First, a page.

InicioIntermediate @enThinking Bridge: Seattle NABC 3rd Day

Thinking Bridge: Seattle NABC 3rd Day

Source: ACBL NABC Seattle 2011 Bulletins

Trump Suit Control


A 8 5 2
Q 10 4
10 9 8 6
K Q 4 3

J 10 7
A K 9 8 5 2
J 2
10 8

J 7
K Q 5 4 3
J 9 7 6 5


K Q 6 4 3
6 3
A 7
A 2

West  North  Este   South

2      3    Pass     4

The end

Opening lead: A

Bidding commentary: As North, your 3 cuebid, showing a limit raise in spades or better, assumes that a jump to 3 in competition is preemptive. Most players now play that any jump raise in competition is preemptive. Partner assumes
a limit raise for the time being. As South, if you would have accepted a limit raise (you would), bid 4 over 3. If you wouldn’t have accepted a limit raise, sign off at 3.

Defensive commentary: As East, start a highlow with the J at trick one. As West, the J shows a singleton or doubleton. Continue with the K. As it happens, the J was from a doubleton and now the Q in dummy is an established winner. In order to kill the Q before trumps are drawn, lead a third heart. East ruffs the third heart with the 9.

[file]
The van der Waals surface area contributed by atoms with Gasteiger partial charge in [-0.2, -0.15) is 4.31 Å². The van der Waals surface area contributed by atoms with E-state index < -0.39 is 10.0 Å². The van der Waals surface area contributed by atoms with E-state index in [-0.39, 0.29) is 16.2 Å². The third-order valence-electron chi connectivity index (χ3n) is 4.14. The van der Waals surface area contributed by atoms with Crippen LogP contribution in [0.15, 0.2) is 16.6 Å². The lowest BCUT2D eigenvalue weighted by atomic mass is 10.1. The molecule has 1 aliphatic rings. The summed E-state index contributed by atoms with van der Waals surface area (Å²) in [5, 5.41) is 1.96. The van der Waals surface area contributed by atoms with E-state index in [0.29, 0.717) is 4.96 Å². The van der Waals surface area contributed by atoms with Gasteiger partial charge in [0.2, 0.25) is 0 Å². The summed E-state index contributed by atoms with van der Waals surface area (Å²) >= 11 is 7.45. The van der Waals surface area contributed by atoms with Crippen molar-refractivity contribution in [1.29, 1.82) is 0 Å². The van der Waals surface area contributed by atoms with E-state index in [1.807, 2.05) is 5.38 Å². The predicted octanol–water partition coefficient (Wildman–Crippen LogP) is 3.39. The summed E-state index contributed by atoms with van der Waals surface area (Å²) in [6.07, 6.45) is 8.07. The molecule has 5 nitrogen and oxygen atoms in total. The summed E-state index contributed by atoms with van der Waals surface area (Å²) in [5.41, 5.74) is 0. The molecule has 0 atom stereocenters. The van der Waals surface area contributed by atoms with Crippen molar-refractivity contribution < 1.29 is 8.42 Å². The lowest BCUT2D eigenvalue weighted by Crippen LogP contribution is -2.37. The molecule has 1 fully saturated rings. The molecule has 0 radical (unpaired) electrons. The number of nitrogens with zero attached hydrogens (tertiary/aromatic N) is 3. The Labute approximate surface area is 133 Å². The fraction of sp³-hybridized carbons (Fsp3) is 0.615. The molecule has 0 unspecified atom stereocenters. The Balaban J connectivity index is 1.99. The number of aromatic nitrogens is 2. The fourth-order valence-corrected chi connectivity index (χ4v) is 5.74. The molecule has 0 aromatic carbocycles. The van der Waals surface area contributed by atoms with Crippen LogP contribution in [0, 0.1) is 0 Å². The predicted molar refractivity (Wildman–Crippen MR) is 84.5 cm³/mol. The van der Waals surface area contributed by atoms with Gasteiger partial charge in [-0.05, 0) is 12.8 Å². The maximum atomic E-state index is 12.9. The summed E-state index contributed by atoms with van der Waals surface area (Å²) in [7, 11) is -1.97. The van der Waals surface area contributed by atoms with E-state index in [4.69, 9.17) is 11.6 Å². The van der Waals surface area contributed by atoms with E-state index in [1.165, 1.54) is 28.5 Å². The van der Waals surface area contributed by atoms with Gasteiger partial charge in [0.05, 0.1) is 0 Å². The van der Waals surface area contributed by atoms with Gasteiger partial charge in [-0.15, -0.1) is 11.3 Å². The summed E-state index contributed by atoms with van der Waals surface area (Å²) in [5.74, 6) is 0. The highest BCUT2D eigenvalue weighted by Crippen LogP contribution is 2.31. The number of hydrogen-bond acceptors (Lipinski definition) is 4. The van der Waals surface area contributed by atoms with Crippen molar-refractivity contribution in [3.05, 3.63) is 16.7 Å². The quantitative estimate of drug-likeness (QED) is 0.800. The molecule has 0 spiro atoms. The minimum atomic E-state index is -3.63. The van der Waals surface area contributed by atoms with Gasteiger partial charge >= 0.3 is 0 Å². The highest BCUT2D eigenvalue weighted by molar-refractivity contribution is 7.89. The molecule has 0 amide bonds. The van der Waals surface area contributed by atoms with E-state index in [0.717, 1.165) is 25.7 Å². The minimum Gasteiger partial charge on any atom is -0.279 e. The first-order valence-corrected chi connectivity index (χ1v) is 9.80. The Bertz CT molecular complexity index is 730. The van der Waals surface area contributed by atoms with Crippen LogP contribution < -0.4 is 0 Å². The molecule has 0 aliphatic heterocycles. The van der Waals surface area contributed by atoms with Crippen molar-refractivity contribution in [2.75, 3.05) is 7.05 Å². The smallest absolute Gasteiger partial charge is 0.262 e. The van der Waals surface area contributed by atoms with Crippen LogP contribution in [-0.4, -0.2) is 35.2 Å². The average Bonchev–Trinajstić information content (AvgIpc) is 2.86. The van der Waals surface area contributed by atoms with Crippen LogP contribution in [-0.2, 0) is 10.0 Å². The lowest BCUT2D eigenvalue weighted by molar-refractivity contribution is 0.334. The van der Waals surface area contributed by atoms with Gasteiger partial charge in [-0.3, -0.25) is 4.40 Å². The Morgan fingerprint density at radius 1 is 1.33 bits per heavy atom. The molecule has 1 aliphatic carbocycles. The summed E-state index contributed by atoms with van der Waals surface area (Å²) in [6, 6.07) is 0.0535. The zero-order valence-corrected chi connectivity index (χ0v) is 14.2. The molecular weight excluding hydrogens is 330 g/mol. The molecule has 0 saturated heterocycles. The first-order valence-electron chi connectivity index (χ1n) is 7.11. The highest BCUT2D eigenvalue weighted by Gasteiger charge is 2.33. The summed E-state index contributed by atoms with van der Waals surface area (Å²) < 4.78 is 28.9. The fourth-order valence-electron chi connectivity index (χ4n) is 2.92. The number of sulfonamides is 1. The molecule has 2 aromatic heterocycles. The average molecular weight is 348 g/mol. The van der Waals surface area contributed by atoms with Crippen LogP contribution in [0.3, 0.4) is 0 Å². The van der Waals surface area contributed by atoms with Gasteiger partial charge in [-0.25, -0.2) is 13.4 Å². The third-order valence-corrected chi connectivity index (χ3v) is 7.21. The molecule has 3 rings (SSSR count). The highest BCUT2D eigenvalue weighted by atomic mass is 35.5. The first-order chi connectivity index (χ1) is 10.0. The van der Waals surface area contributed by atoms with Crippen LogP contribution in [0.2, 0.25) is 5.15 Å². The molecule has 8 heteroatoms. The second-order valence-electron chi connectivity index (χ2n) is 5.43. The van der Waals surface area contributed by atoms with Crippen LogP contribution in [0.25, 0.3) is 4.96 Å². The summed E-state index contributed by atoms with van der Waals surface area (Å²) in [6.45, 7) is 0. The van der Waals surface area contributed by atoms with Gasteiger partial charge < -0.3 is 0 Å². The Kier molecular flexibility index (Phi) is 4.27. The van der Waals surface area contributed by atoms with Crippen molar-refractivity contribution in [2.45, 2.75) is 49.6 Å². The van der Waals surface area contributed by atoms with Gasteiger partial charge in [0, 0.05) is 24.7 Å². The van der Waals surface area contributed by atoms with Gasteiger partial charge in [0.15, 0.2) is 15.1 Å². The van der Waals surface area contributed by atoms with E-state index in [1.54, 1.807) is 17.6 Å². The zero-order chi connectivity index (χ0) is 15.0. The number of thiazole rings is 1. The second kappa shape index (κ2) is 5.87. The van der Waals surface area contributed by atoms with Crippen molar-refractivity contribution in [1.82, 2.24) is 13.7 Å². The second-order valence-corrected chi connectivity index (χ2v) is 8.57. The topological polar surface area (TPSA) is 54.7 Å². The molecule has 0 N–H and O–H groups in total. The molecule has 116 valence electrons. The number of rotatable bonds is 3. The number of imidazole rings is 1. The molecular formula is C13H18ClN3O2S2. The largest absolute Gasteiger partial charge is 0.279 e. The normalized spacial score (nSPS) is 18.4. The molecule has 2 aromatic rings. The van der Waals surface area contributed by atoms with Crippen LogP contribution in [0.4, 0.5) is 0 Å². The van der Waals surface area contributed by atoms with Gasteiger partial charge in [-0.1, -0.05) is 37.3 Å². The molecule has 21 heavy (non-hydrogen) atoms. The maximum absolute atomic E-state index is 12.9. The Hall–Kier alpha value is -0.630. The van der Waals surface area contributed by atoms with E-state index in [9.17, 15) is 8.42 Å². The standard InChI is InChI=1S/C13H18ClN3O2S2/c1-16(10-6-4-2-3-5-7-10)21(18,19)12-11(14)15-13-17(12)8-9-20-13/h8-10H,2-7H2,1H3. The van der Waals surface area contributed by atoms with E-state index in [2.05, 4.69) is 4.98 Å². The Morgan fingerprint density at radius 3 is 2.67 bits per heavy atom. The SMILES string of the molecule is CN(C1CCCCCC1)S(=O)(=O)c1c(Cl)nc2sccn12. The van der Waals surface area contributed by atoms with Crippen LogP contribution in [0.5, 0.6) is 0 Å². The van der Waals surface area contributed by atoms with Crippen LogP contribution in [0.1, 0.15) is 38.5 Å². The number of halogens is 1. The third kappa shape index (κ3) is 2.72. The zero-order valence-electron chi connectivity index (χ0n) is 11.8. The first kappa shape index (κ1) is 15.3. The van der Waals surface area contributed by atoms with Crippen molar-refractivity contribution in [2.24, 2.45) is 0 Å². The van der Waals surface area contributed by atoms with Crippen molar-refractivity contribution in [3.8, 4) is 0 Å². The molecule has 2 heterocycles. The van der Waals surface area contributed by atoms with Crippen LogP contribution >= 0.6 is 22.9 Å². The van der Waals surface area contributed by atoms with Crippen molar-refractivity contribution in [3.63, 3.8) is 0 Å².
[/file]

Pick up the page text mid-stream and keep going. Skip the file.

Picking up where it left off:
Play commentary: As South, do not overruff  the 9! It is safer to discard your inevitable diamond loser. If East has ruffed with the singleton 9 (possible) and you overruff, you will wind up losing a trump trick to West — a trick you do not
have to lose. Worse, you will go down, losing two hearts, a spade and a diamond. However, if you discard a diamond at trick three, you take the next 10 tricks. Making four. As a defender, when you have established a trick in dummy upon which declarer, now void in the suit, can take a discard (Q) and partner is also void in the suit, lead the suit while partner still has a trump to play to kill the discard. As declarer, if faced with the choice of overruffing a spot card with an honor card (the 9 with the Q) that may weaken your trump holding, discard a sure loser instead if you have one.

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